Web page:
Google Glass is one of those great inventions, one that might even be well before it’s time. It’s the sort of tech that could potentially change our lives and yet people are already frowning, wringing their hands and generally kicking up a stink about the potential invasion of privacy Glass presents. And that’s what’s really frustrating me – not the fact that I can’t actually get my hands on a pair yet. Yes, Glass is $1,500 for a developer/explorer edition and that’s prohibitive in itself, but it’s the people that are ruining Glass before it even becomes main stream.
The reasons Glass is potentially great (for me) is two-fold:
- Hands-free photography in the moment – that is you see something great happening and don’t have to fumble in your pocket for your phone, unlock it, find the camera app, oh no, wait, the moment’s gone. There’d be no more missing those amazing moments with Glass – my son’s first words, my cats fighting, an awesome car that’s driving by, a cool sunset, whatever. Glass opens up a world of photography possibilities.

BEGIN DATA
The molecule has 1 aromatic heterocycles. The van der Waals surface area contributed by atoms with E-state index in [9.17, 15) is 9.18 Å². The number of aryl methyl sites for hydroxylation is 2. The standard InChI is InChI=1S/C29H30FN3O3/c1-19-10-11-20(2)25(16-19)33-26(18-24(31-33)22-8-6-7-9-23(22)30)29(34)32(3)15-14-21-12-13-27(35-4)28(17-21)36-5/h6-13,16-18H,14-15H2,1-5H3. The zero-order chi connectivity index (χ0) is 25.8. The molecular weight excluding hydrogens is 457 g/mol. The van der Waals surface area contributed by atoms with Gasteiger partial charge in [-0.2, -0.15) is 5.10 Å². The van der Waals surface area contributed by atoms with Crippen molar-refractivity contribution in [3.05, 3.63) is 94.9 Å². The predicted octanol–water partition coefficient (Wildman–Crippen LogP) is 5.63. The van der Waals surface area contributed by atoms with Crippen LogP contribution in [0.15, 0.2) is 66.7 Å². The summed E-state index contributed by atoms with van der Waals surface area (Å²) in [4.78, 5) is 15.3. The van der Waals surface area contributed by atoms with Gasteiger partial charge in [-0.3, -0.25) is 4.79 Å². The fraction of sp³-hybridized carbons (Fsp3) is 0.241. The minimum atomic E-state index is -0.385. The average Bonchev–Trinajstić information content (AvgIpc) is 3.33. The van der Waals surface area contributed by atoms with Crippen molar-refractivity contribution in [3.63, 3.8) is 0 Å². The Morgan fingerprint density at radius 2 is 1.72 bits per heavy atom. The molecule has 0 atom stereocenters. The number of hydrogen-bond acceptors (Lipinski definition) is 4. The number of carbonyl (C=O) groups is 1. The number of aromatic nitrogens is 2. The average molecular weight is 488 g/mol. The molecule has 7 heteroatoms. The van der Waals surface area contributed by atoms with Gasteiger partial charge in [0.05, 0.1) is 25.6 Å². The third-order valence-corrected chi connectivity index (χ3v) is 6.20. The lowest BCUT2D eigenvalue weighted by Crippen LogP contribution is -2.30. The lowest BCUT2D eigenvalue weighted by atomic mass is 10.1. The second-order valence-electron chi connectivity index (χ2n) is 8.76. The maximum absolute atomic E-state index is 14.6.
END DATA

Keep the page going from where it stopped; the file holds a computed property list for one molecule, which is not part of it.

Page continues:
- Heads-up navigation display – Google Maps Navigation is awesome. I’ve always thought so. It’s smart, handy and easy-to-use. But having to look down, sideways or even up to look at my phone screen while driving is impractical and a pain. Having to find a suitable dock/holder for your phone (and possibly replace that every two years when you upgrade) is also an inconvenience. So having navigation right there, just in front of your eye is fantastic.
Alas, both these simple things, that I love (and are the main appeals of Glass in my humble opinion) are exactly the things that people are kicking up a fuss over.
Here’s the highlights:
- An American woman was fined for wearing Google Glass while driving.
- The UK is apparently already banning it for drivers.
- Many businesses have banned Glass on their premises.
Pretty disheartening stuff really. Perhaps we can have cybernetic implants instead?